1. Sadie

          There is just something inherently tragic about seeing those small coffins, isn’t there? I just can barely take seeing them. Death is always a sorrowful thing for those of us left here without our loved ones and friends, but just the sight of a child’s or infant’s casket can move me to tears, whether I ever knew a single member of the family or not. I hope that makes sense.

          1. Barbara

            It makes lots of sense. We don’t expect to see a small coffin when we go to a viewing. It was such a sad experience. I was invited to the funeral, the graveside and back to the home for a meal. We stood around the gravesite and watched the coffin being lowered and remained until all the dirt was filled in. The sound of the first shovels of dirt hitting the coffin was a sound I will never forget.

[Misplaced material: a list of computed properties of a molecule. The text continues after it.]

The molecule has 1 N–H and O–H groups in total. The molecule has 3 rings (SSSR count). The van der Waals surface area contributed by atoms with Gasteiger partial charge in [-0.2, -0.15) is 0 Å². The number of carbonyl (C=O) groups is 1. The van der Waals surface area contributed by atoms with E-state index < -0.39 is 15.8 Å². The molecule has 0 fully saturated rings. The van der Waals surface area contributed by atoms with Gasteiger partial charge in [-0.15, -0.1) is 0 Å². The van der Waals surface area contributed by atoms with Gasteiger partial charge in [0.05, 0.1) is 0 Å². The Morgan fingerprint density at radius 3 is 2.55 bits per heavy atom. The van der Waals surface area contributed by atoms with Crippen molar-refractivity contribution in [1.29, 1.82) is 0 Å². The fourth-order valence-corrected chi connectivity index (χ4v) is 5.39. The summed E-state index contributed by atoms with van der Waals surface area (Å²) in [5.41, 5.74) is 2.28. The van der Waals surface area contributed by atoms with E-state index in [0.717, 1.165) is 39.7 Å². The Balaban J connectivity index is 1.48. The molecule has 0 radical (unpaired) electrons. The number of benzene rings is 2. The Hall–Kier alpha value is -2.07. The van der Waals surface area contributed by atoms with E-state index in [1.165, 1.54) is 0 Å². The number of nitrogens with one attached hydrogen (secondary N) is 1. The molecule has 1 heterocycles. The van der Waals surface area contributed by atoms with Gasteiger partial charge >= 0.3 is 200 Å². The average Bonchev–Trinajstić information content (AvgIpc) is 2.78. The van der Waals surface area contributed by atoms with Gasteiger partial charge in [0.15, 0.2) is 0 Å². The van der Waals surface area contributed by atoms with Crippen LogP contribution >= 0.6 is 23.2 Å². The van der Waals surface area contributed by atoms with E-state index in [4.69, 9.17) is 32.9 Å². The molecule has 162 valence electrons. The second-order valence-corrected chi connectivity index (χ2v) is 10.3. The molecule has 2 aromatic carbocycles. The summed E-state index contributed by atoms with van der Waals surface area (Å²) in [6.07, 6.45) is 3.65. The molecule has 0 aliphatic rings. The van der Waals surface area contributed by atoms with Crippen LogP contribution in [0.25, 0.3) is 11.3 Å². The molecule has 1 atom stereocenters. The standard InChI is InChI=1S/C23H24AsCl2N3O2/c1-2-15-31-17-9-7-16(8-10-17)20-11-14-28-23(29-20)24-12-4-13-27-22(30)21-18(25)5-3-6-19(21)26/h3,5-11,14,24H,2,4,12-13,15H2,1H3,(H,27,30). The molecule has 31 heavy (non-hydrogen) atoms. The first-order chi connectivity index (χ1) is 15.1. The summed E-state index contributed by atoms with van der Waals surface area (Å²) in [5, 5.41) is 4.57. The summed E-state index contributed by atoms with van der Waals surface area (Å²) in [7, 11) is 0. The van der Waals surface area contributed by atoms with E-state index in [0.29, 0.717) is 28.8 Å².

3. Michigan Mart

        Holmes County Info

        Christy, if ever you need/want info on Holmes County, Ohio, just email me at I’d be happy to share what we have learned over the years.

    7. Not gullible

      These myths remind me of the old saying, “Believe none of what you hear and only half of what you see.”

      1. That was before Photoshop. Now you dont believe anything you see in print!

    8. Alice Mary

      I shake my head & roll my eyes!

      Oy! Some of these myths are ripe for Ripley’s!

      One thing I’ve often heard those who are not familiar with the Amish say, is that they “all farm organically”. I know that’s not true!

      Margie, that old saying is #1 in my personal “book of common sense.” 😉